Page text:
He told The Verge, “When we heard about Glass in spring 2012, we thought we had to close down and go home. But we kept on because there were some big differences in our vision. We use the front lens so we aren’t asking the user to look to the side — they’re looking forward.”

He believes his version of Glass is “like a tool” whereas Google’s is “like a game”.  But for Ellis Hamburger of the Verge, the device still needs work. “I like the idea of only delivering high priority text notifications to a screen in front of, instead of to the side of your face, but GlassUp seems to have a long way to go before accomplishing its goal”, he explained.

We may get to see for ourselves soon: GlassUp hope the device will come to market this summer for $399.

LaForge Optical’s “Smartspecks”

A Google Glass alternative is being created called “Smartspecks”. The technology looks like ordinary glasses and can hold prescription lenses for those who actually need them to see.

Features in the technology include heads-up directions, the ability to take pictures, record video, display your Facebook, Twitter and Instagram feeds and more. It’ll work through an app in your phone which allows it to connect to the cloud.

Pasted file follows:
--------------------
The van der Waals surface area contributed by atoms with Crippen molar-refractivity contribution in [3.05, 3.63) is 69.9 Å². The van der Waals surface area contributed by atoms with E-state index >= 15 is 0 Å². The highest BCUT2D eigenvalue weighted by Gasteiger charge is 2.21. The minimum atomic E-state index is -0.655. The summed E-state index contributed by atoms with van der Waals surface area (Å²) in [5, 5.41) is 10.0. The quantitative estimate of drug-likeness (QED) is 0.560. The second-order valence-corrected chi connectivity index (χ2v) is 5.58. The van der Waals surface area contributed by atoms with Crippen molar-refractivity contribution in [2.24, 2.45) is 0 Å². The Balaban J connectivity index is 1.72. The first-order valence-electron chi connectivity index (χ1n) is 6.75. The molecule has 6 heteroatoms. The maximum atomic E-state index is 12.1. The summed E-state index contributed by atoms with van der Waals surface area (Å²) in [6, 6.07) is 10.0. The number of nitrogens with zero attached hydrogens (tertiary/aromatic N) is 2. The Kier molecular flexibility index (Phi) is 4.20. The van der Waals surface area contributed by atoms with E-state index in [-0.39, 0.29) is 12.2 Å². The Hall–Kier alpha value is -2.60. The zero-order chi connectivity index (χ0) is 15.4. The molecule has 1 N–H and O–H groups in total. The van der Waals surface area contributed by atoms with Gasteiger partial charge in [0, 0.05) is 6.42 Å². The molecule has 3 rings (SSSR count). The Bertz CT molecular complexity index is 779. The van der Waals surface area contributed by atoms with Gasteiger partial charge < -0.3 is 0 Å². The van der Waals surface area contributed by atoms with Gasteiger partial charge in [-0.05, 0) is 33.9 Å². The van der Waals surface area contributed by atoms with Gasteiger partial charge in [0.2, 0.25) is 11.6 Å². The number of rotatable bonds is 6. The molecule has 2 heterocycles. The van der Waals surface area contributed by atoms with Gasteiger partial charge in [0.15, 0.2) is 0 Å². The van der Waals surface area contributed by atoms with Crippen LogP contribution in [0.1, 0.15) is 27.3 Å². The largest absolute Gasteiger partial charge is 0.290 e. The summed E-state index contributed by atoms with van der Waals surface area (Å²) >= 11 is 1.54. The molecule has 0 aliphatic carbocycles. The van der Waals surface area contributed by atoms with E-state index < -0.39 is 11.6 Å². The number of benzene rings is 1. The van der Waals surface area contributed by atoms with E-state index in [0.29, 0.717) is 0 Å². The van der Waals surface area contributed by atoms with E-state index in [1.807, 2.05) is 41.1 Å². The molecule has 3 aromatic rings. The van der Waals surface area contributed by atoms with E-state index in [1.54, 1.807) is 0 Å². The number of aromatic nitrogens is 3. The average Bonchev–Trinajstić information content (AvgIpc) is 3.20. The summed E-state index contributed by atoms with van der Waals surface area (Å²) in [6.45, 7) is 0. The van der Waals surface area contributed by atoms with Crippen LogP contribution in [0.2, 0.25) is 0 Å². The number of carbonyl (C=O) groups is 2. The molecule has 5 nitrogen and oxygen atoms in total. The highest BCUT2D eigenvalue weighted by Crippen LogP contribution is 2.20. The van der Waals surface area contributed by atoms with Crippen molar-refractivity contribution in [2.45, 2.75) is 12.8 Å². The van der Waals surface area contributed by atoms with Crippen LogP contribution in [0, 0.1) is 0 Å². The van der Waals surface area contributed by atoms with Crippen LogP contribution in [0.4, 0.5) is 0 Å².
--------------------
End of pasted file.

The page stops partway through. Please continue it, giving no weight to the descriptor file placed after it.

The product is by an unfunded five-person startup called LaForge Optical. CEO of LaForge Optical, Corey Mack told VentureBeat: “Anyone who wants Google Glass … in a more conventional form factor can have it. Additionally our lens technology allows for people who need prescription lenses (about 65 percent of the population) to be able to use our glasses.”

One big selling point is a fully immersive display unlike Google’s product which only has a screen in the top right of the lens. The look of the glasses will also likely prove to win people over as they look like a normal pair of spectacles.

Samsung’s Alternative